Economic Week In Review | Issue 251 | 19 October 2020
Construction and property news
Payment rules | A government consultation on proposals to make payment rules for businesses tougher is set to close this week. Amongst proposals is a commitment to pay 95% of invoices to smaller businesses within 30 days.
IR35 changes | HMRC has warned construction companies to prepare for changes to the IR35 rules, confirming that the controversial changes will come in from April 2021. The changes were due to come into force in April 2020 but were pushed-back due to the coronavirus outbreak. The proposed changes could have significant consequences in terms of productivity and output as the sector is hugely reliant on the self-employed workforce.
Deloitte has announced plans to close its offices in Gatwick, Liverpool, Nottingham, and Southampton as a cost-cutting move, and as the pandemic encourages more hybrid models of working.
Felixstowe | Britain’s largest container port has come to a standstill, a problem reportedly caused by a shortage of labour due to Covid-19. Hauliers have reported a shortage of time slots to pick up containers resulting in storage fines and delays. Bifa, the international freight forwarders’ association has called for government intervention at the port. Approximately 40% of all containers coming into the UK transit through Felixstowe. Brexit is expected to add further pressure at the port.
No Deal | Government preparations for a No Deal exit from the EU will include a major advertising campaign to publicise customs rules as the prospect of severe disruption increased last week as the PM said that trade negotiations were “over” and traders should prepare for a No Deal scenario. A survey showed that over half of companies were not prepared, particularly for customs changes despite it being a Conservative manifesto pledge in 2019 to take the UK out of the customs union.
Concrete | Hanson has spent £2m upgrading its King’s Cross concrete plant. The move will allow it to supply major projects in the capital, as well as helping to reduce lorry deliveries of cement and aggregate.
Borrowing | According to the Institute for Fiscal Studies (IFS) government borrowing will reach levels not seen in peacetime. The IFS expects debt to be just over 110% of national income by 2024-25, an increase from 80% before the pandemic and 35% before the 2007-08 financial crisis. Historically low interest rates mean that the debt is cheaper than previously. Many expect this to make large tax increases in the coming years “all but inevitable”.
Unemployment | Analysts expect UK unemployment to increase to between 8% and 8.5% in the first half of 2021.
Underpowered NHS | According to Citibank, “the UK had the worst starting point amongst the G7 and Spain” with just seven intensive care beds per 100,000 people, compared to 29 in Germany.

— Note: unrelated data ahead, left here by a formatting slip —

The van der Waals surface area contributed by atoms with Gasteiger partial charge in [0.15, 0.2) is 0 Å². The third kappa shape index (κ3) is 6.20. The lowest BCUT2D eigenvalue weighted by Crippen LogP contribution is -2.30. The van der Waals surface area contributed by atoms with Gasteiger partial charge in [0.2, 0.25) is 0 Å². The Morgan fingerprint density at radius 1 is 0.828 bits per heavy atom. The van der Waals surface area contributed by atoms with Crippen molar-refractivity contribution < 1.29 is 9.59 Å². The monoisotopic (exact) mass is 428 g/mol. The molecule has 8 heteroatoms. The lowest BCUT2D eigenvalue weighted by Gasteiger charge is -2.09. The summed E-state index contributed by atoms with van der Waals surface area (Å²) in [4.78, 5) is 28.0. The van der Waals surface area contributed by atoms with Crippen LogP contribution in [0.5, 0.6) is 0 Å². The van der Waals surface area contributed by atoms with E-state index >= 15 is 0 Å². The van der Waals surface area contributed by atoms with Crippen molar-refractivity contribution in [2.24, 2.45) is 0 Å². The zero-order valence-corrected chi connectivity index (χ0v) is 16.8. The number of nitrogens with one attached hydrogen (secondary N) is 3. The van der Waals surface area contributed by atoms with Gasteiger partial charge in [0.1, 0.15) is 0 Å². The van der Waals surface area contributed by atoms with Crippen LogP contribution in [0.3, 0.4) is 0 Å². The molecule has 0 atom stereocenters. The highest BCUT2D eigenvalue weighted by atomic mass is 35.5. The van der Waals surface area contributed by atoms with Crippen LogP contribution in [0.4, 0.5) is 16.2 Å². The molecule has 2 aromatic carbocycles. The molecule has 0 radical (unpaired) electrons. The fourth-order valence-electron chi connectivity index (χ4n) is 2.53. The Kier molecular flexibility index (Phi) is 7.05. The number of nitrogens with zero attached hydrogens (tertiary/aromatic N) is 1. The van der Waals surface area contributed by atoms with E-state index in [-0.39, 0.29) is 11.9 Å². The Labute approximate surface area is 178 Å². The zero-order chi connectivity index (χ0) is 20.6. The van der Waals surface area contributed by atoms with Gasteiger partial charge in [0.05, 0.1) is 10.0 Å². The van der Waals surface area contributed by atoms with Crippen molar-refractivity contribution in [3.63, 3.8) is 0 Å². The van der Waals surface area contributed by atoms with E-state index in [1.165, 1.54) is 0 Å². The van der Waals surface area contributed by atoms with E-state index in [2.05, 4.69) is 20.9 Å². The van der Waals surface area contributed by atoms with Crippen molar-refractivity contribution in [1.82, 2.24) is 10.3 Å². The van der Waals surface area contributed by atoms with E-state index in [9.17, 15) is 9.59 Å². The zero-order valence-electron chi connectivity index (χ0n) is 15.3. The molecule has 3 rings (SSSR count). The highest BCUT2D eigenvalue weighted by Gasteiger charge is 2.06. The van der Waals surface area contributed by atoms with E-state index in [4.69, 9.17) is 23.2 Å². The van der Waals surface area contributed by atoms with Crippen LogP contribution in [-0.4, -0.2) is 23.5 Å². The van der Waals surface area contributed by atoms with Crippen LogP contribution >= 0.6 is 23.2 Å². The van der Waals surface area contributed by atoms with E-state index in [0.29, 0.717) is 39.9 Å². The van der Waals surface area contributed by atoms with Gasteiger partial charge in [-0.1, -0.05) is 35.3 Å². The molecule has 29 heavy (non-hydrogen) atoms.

Retail | A net closure of 3,001 stores in the first half of 2020 was a record high, as on average more than 60 stores closed per day while 28 opened. The Local Data Company warns that with 22% of chain stores still temporarily closed, this could be the tip of the iceberg,.
Global growth | Analysis from Citibank reports that every major economy bar China shrank in the first half of the year, with most seeing historic falls. The International Monetary Fund expects China to see +1.8% GDP growth this year and +8.2% in 2021, compared to -9.8% and +5.9% in the UK
Published every six months, our Tender Price Index is an analysis of inflation price deviation in construction prices. Click on the link above to view our most recent Index.
Friday to Friday
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Annual % change
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Brent Oil $/barrel
Similarly to the beginning of the pandemic, the news is evolving faster than a weekly publication can keep up with. In the past week we have seen announcements that the most likely Brexit result is a No Deal environment (which is being termed “Australian-style”), and much discussion over the regions entering the new tiered covid-19 restrictions.
However, the focus of this publication continues to be on some of the items which may have failed to reach the headlines but are important for construction and property.
Things to look out for this week
The Internal Markets Bill will be debated in the House of Lords this week, where it is rumoured that the controversial clause which hindered talks with the EU could be softened, according to Bloomberg.
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